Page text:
An international union has lambasted the Irish government for failing to prosecute traffickers in the fishing industry despite “‘irrefutable” evidence of migrant fishermen being exploited.
The International Transport Workers Federation (ITF) gave the government an ‘F’ grade, for the third year running, for failing to protect vulnerable workers in the fishing industry.
The scathing criticism follows the publication of the US ‘Trafficking In Persons’ report last week, which downgraded Ireland to a ‘Tier 2 Watch List’ country for not doing enough to combat the trafficking of people for work or sex over the past year.
The report by the US State Department saw Ireland becoming the only country in Western Europe to be ranked as a 'Tier 2 Watch List' country.
ITF co-ordinator for Ireland and Britain, Ken Fleming, said while it and other organisations highlighted systematic deficiencies in victim identification, referral, and assistance over the past year, the government still failed to protect fishermen and other vulnerable workers from trafficking and “gross exploitation” despite "irrefutable evidence".
The ITF said a fall in the number of suspected victims identified was also of concern. “We are concerned about both monitoring and enforcement. The number of suspected victims identified by the State has been falling in recent years, from 64 in 2018 and 57 in 2019, to 42 this year,” Mr Fleming said.
“If Ireland wishes to avoid an ‘F’ on exploitation for a fourth year running, it must immediately work with unions to grow its monitoring and enforcement against the trade in human misery currently taking place under its very nose,” he added.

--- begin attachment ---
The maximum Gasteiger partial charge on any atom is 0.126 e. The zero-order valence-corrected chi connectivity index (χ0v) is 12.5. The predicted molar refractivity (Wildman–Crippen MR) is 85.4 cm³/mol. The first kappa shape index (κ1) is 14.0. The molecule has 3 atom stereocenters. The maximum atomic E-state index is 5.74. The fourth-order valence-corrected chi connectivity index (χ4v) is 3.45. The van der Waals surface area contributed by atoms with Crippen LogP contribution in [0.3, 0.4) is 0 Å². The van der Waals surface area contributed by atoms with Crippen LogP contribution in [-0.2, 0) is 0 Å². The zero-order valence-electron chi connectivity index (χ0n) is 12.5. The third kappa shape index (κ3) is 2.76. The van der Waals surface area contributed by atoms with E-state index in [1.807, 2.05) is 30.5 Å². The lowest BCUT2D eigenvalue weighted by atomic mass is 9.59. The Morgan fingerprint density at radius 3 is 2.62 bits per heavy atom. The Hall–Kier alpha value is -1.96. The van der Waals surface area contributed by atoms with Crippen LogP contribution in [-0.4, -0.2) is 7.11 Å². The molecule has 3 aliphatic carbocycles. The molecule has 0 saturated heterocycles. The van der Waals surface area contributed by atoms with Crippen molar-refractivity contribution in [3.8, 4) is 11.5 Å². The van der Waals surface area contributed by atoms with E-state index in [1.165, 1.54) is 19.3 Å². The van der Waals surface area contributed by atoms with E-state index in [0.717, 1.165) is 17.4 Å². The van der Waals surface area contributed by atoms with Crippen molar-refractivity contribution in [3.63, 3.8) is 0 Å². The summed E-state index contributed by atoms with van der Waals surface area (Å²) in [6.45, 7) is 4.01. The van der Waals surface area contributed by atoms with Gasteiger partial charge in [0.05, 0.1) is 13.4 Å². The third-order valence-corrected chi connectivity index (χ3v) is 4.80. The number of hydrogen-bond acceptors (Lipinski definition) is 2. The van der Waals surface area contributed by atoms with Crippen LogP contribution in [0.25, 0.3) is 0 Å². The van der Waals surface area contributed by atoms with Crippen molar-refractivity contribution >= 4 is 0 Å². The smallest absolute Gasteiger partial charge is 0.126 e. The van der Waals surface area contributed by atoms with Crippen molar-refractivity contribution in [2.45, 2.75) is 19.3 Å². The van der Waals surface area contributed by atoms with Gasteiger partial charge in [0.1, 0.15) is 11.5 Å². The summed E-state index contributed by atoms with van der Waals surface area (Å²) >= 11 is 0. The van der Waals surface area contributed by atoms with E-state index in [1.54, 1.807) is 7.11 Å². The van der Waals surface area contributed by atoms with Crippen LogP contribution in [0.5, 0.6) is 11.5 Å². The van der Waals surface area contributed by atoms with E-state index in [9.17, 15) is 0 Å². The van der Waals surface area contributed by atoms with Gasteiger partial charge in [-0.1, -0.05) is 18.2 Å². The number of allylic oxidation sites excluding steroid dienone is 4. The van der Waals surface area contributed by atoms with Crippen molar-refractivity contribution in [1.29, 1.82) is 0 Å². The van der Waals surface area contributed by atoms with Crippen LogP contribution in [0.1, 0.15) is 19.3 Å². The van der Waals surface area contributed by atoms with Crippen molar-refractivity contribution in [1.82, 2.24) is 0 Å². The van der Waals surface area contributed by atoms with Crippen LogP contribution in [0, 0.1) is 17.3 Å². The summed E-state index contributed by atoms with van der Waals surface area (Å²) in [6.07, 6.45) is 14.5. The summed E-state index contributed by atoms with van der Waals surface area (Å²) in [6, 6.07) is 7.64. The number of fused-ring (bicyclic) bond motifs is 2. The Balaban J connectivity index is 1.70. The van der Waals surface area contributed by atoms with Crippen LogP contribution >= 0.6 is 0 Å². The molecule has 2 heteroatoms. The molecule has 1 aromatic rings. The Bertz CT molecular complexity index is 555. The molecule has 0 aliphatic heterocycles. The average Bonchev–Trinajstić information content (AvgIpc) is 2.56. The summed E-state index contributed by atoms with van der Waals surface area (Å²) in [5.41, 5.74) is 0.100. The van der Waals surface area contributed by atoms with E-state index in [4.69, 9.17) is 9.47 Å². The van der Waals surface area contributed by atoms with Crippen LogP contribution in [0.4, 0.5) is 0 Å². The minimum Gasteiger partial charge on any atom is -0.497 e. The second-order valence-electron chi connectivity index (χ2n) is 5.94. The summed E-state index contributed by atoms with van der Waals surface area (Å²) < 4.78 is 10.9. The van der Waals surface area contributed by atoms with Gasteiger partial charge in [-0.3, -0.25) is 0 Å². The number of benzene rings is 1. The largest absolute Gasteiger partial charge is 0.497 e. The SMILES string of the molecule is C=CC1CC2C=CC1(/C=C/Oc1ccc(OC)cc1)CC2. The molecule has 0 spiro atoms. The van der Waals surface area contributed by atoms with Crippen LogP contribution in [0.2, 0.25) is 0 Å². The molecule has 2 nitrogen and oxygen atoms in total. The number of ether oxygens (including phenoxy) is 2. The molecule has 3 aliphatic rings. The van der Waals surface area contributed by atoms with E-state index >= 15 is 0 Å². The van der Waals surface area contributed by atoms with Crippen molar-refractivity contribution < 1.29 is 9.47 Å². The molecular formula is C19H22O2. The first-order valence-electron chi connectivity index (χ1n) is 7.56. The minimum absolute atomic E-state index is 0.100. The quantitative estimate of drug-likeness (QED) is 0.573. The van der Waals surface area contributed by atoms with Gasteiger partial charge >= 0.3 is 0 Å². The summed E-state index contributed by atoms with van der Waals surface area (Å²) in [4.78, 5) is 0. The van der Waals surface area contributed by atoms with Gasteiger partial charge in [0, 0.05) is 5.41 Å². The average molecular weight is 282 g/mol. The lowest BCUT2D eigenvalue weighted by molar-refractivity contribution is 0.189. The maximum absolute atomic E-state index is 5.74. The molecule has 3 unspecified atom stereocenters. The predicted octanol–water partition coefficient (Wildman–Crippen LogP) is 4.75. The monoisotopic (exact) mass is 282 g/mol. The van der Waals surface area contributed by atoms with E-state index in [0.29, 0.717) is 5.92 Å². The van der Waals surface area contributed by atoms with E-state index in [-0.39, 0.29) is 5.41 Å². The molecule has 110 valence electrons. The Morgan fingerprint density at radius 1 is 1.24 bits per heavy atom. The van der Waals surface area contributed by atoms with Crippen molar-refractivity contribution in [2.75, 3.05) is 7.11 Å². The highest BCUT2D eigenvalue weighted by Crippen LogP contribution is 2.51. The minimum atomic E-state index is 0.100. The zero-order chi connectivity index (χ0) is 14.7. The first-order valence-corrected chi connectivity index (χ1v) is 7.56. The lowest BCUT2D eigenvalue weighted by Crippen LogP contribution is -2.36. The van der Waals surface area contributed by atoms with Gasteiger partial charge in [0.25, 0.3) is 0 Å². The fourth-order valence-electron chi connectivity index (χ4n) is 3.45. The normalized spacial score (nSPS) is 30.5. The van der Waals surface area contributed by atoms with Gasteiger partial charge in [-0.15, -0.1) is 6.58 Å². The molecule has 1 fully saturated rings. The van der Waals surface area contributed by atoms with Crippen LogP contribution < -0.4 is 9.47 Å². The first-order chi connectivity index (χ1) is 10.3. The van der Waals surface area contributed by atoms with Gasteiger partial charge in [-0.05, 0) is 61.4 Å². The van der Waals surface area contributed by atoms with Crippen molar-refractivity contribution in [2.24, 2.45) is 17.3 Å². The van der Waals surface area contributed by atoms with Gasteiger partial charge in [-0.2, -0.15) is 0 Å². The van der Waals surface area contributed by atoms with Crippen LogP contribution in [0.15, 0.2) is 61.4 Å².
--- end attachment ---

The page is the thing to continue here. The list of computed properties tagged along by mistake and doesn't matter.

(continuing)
Where victims were identified, Mr Fleming said, it was only through the efforts of the ITF that substantial compensation for them was secured. Last year the ITF secured €137,000 in restitution to eight trafficking victims for lost wages, before the Labour Relations Commission.
“The Irish government has allowed whole sectors of the economy to develop a low-wage model that can only be sustained by bringing in vulnerable workers from Asia and Africa. By their inaction, the State is allowing unscrupulous employers to regard these workers as totally expendable, as people they can hire and fire with impunity because of the inability or unwillingness of state agencies to uphold the law,” Mr Fleming said.
“At every point since 2008 when the ITF has raised issues with the relevant Government department, or state agency, they have only responded when confronted with irrefutable evidence and then did so reluctantly and in a minimalist way,” he added.